KINGDOMS OF LIVING THINGS
IN THE LINNAEAN CLASSIFICATION SYSTEM
 

KINGDOM STRUCTURAL
ORGANIZATION
METHOD OF
NUTRITION
TYPES OF
ORGANISMS
NAMED
SPECIES
  TOTAL
SPECIES
(estimate)





 
  Monera small, simple single prokaryotic cell (nucleus is not enclosed by a membrane); some form chains or mats absorb food and/or photosynthesize bacteria, blue-green algae (cyanobacteria), and spirochetes    4,000   1,000,000
     
  Protista large, single eukaryotic cell (nucleus is enclosed by a membrane); some form chains or colonies absorb, ingest, and/or photosynthesize food protozoans and algae of various types   80,000     600,000
     
  Fungi multicellular filamentous form with specialized eukaryotic cells absorb food funguses, molds, mushrooms, yeasts, mildews, and smuts  72,000   1,500,000
     
  Plantae multicellular form with specialized eukaryotic cells; do not have their own means of locomotion photosynthesize food mosses, ferns, woody and non-woody flowering plants 270,000      320,000
     
  Animalia multicellular form with specialized eukaryotic cells; have their own means of locomotion ingest food sponges, worms, insects, fish, amphibians, reptiles, birds, and mammals 1,326,239   9,812,298

NOTE:  A growing number of researchers now either divide the Monera into two distinct kingdoms: Eubacteria (the true bacteria) and Archaebacteria (bacteria-like organisms that live in extremely harsh anaerobic environments such as hot springs, deep ocean volcanic vents, sewage treatment plants, and swamp sediments) or define 3 domains of living things: Archaeo (archaeobacteria), Bacteria (all other bacteria, blue-green algae, and spirochetes), and Eukarya (organisms with distinct nuclei in their cells--protozoans, fungi, plants, and animals).  Domains are a level of classification above kingdoms.  Viruses, prions, and other non-cellular organic entities are not included in the domains and kingdoms of living things.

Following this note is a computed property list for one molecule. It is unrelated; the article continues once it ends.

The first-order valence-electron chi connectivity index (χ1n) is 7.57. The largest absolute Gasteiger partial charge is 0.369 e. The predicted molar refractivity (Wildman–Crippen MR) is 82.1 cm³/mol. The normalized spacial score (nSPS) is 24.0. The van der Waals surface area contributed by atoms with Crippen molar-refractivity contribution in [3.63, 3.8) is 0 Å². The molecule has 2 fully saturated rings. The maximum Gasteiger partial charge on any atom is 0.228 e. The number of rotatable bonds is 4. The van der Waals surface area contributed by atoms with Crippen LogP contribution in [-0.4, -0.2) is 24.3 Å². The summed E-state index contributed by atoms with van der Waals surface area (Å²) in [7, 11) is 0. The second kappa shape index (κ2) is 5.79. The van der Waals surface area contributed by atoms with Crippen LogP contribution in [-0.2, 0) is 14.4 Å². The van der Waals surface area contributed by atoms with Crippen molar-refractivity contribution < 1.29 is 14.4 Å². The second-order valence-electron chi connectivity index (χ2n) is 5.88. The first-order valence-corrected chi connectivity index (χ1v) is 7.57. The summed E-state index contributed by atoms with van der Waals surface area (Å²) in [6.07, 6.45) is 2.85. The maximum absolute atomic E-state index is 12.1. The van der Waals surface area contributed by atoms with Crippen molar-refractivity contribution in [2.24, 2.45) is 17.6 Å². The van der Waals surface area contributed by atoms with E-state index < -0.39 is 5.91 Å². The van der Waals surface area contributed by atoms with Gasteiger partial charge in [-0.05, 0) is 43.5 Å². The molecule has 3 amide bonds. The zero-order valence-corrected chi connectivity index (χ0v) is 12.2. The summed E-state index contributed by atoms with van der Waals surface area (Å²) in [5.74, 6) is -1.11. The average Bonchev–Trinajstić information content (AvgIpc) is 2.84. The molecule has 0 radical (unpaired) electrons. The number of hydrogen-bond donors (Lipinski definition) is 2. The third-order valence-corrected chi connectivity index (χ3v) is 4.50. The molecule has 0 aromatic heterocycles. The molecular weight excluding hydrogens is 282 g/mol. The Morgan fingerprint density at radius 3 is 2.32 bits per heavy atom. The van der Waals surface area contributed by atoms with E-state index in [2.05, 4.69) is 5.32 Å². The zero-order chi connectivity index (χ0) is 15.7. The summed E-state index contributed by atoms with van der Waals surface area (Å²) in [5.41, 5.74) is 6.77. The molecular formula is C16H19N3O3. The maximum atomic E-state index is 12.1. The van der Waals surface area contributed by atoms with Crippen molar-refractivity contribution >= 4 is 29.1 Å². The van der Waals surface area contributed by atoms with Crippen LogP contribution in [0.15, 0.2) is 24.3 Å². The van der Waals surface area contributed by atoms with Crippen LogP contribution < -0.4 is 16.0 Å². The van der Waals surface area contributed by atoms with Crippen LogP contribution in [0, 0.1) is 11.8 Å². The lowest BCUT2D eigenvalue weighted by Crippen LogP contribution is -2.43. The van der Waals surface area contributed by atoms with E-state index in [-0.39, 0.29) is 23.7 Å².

The numbers of named and estimated total species were derived from Gibbs, W. Wayt (2001) "On the Termination of Species", Scientific American Vol. 285, No. 5.
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Copyright 1998-2012 by Dennis O'Neil. All rights reserved.